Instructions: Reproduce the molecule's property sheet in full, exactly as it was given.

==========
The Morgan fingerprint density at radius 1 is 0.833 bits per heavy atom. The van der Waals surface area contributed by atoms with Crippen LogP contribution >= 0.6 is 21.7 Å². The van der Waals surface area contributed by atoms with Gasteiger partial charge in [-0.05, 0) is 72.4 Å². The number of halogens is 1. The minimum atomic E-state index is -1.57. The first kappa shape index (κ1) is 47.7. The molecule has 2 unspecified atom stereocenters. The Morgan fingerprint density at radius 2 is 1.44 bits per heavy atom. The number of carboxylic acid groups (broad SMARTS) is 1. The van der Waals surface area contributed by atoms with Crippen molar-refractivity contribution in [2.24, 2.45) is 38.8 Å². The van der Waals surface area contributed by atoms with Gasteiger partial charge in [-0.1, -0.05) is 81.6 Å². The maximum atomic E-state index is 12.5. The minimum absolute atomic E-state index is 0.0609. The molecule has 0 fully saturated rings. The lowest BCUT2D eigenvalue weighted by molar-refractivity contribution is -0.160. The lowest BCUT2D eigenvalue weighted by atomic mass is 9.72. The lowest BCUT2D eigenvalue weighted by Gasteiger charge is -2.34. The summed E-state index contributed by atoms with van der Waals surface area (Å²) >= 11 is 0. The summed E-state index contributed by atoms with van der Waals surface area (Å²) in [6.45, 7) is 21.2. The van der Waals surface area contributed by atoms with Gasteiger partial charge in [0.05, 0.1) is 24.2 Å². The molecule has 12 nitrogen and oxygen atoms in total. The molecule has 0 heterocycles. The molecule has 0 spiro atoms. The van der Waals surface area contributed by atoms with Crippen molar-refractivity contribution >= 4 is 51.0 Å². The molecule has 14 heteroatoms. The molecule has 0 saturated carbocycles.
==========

The Morgan fingerprint density at radius 1 is 0.833 bits per heavy atom. The van der Waals surface area contributed by atoms with Crippen LogP contribution >= 0.6 is 21.7 Å². The van der Waals surface area contributed by atoms with Gasteiger partial charge in [-0.05, 0) is 72.4 Å². The number of halogens is 1. The minimum atomic E-state index is -1.57. The first kappa shape index (κ1) is 47.7. The molecule has 2 unspecified atom stereocenters. The Morgan fingerprint density at radius 2 is 1.44 bits per heavy atom. The number of carboxylic acid groups (broad SMARTS) is 1. The van der Waals surface area contributed by atoms with Crippen molar-refractivity contribution in [2.24, 2.45) is 38.8 Å². The van der Waals surface area contributed by atoms with Gasteiger partial charge in [-0.1, -0.05) is 81.6 Å². The maximum atomic E-state index is 12.5. The minimum absolute atomic E-state index is 0.0609. The molecule has 0 fully saturated rings. The lowest BCUT2D eigenvalue weighted by molar-refractivity contribution is -0.160. The lowest BCUT2D eigenvalue weighted by atomic mass is 9.72. The lowest BCUT2D eigenvalue weighted by Gasteiger charge is -2.34. The summed E-state index contributed by atoms with van der Waals surface area (Å²) >= 11 is 0. The summed E-state index contributed by atoms with van der Waals surface area (Å²) in [6.45, 7) is 21.2. The van der Waals surface area contributed by atoms with Gasteiger partial charge in [0.05, 0.1) is 24.2 Å². The molecule has 12 nitrogen and oxygen atoms in total. The molecule has 0 heterocycles. The molecule has 0 spiro atoms. The van der Waals surface area contributed by atoms with Crippen molar-refractivity contribution >= 4 is 51.0 Å². The molecule has 14 heteroatoms. The molecule has 0 saturated carbocycles.